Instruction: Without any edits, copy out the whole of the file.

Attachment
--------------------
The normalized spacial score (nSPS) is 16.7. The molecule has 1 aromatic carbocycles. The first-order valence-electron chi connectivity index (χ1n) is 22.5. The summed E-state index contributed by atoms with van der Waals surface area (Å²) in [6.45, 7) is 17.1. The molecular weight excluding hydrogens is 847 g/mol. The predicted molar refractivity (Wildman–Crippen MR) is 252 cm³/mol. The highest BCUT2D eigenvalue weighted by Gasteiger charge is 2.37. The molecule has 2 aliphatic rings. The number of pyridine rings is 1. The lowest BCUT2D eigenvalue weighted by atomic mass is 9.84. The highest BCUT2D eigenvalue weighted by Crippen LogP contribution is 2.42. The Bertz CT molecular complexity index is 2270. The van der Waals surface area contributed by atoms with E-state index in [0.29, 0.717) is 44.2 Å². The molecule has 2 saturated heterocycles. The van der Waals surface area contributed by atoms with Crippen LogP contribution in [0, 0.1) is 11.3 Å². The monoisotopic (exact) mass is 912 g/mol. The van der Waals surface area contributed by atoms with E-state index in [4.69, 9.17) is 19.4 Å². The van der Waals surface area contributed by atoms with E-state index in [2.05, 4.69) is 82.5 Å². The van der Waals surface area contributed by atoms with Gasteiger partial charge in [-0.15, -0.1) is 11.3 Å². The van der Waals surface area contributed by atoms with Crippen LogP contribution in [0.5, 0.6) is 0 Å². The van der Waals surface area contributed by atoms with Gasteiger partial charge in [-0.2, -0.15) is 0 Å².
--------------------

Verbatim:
The normalized spacial score (nSPS) is 16.7. The molecule has 1 aromatic carbocycles. The first-order valence-electron chi connectivity index (χ1n) is 22.5. The summed E-state index contributed by atoms with van der Waals surface area (Å²) in [6.45, 7) is 17.1. The molecular weight excluding hydrogens is 847 g/mol. The predicted molar refractivity (Wildman–Crippen MR) is 252 cm³/mol. The highest BCUT2D eigenvalue weighted by Gasteiger charge is 2.37. The molecule has 2 aliphatic rings. The number of pyridine rings is 1. The lowest BCUT2D eigenvalue weighted by atomic mass is 9.84. The highest BCUT2D eigenvalue weighted by Crippen LogP contribution is 2.42. The Bertz CT molecular complexity index is 2270. The van der Waals surface area contributed by atoms with E-state index in [0.29, 0.717) is 44.2 Å². The molecule has 2 saturated heterocycles. The van der Waals surface area contributed by atoms with Crippen LogP contribution in [0, 0.1) is 11.3 Å². The monoisotopic (exact) mass is 912 g/mol. The van der Waals surface area contributed by atoms with E-state index in [4.69, 9.17) is 19.4 Å². The van der Waals surface area contributed by atoms with E-state index in [2.05, 4.69) is 82.5 Å². The van der Waals surface area contributed by atoms with Gasteiger partial charge in [-0.15, -0.1) is 11.3 Å². The van der Waals surface area contributed by atoms with Crippen LogP contribution in [0.5, 0.6) is 0 Å². The van der Waals surface area contributed by atoms with Gasteiger partial charge in [-0.2, -0.15) is 0 Å².